The consumerization of IT remains one of the most talked-about issues in the technology space, particularly when it comes to mobile devices. Definitions vary, but most sources suggest it represents the blending of personal and business use of technology. Basically, your employees want to use consumer-oriented mobile devices for work as well as personal applications—whether that means their own smartphones, tablets and laptops, or devices that the company provisions for them.
The good news is that this consumerization trend is driving innovation. Instead of new technology flowing down from business to the consumer, as it did with the desktop computer, the flow has reversed and the larger consumer market often gets new technology before it enters the enterprise.
However, the challenge is that consumerization is forcing enterprise IT leaders to deal with an overwhelming array of devices and applications that run across multiple operating systems. It’s hard to prevent your line workers, let alone your boss’ boss, from using their own devices.
So the question becomes how—not if—those of you in enterprise IT can manage the situation. The choice lies somewhere between hoping for the best and implementing a comprehensive support model to manage costs and mitigate risk. A decentralized and fragmented approach to company technologies can lead to a number of pitfalls, according to CIO consultant Peter Kretzman.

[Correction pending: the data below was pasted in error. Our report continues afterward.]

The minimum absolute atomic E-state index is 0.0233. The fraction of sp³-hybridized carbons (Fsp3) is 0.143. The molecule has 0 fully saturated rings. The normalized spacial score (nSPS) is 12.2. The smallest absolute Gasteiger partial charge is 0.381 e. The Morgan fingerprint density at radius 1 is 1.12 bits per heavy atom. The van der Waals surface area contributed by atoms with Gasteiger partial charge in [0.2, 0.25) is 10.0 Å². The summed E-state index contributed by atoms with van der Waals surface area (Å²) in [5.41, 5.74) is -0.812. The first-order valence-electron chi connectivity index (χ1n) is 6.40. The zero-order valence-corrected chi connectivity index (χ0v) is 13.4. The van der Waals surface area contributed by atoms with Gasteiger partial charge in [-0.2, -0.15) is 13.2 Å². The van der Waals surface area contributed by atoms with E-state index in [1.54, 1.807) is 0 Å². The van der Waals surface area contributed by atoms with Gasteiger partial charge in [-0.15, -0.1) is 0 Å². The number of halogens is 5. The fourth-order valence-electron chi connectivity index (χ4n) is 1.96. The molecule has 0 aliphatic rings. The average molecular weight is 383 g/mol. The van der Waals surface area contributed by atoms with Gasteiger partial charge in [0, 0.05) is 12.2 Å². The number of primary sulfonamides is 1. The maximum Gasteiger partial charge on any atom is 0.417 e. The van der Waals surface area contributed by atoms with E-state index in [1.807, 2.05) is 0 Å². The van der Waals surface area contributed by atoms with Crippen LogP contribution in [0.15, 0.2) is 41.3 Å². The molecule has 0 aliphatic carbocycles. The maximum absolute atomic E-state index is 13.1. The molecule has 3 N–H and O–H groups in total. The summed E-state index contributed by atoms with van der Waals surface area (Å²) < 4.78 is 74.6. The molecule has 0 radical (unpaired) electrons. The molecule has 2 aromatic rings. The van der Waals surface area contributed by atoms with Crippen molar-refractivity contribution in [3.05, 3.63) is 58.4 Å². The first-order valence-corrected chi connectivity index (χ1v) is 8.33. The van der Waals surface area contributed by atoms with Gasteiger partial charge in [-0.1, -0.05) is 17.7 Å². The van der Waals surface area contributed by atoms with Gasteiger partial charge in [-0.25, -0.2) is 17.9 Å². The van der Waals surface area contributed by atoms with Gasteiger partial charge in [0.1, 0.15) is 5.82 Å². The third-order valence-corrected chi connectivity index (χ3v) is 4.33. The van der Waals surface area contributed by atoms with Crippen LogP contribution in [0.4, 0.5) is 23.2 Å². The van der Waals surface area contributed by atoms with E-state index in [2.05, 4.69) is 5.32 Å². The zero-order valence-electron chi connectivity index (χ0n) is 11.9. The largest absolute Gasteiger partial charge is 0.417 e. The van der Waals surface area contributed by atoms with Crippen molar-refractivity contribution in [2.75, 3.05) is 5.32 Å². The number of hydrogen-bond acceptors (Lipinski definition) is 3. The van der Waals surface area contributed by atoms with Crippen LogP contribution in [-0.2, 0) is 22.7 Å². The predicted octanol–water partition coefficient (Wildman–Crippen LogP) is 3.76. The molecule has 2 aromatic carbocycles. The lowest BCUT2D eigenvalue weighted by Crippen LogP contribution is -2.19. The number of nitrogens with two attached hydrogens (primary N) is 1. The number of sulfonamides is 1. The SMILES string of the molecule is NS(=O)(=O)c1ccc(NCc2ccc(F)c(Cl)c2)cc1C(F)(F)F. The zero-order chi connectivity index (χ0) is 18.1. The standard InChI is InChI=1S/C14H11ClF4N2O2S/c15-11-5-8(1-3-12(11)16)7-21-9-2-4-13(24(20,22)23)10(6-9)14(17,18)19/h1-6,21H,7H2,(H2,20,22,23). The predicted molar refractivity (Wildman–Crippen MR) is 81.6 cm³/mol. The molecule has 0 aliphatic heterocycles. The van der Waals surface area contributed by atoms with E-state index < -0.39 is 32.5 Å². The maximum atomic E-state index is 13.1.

Your decision depends on a variety of factors that define how much tension there is between your desire for a short list of corporate-approved devices and end-user demands for whatever devices they feel can best bridge the gap between work and personal activities. Some companies are moving to “Bring Your Own Device” (BYOD) programs whereby employees choose and are responsible for their own PCs.
According to a blog post by Andrew Conway of Microsoft, “While 36% of IT managers cited security, compliance, and management as reasons that they are not interested in ‘bring your own computer’ efforts or have no plans for embracing it, 40% of these same decision-makers reported that they’ll revisit these policies within the next two years.” IT managers can facilitate BYOD programs with desktop and application virtualization.
Whether you decide to limit choices or encourage a free-for-all, you’ll want to clearly outline each party’s responsibilities with regard to devices and data. If devices are employee-liable, what exactly does that mean for your company? Can IT still maintain some control over corporate data that resides on such devices?
Some companies have found that once they are left to deal with their computers on their own, many enterprise workers find they don’t like it. They like having access to an IT support team to help troubleshoot problems and provide necessary safeguards, rather than paying some retail superstore tech team.
Other companies with concerns over IT consumerization are making it more attractive for employees to use standardized, company-issued devices. This can be done by imposing strict policies to limit or control use of personal devices, or by piloting recommended devices with power users who can sing their praises to other employees for a larger rollout. You’ll want to make sure to collaborate with your HR and legal teams on an acceptable use policy.
I’m sure this is a topic we’ll cover in greater detail in future posts. In the meantime, tell us what your organization is doing in the area of allowing personal computing devices to be used for work. Do you allow employees to access corporate information via their personal mobile devices? What controls have you put in place? Please share your experience with our community.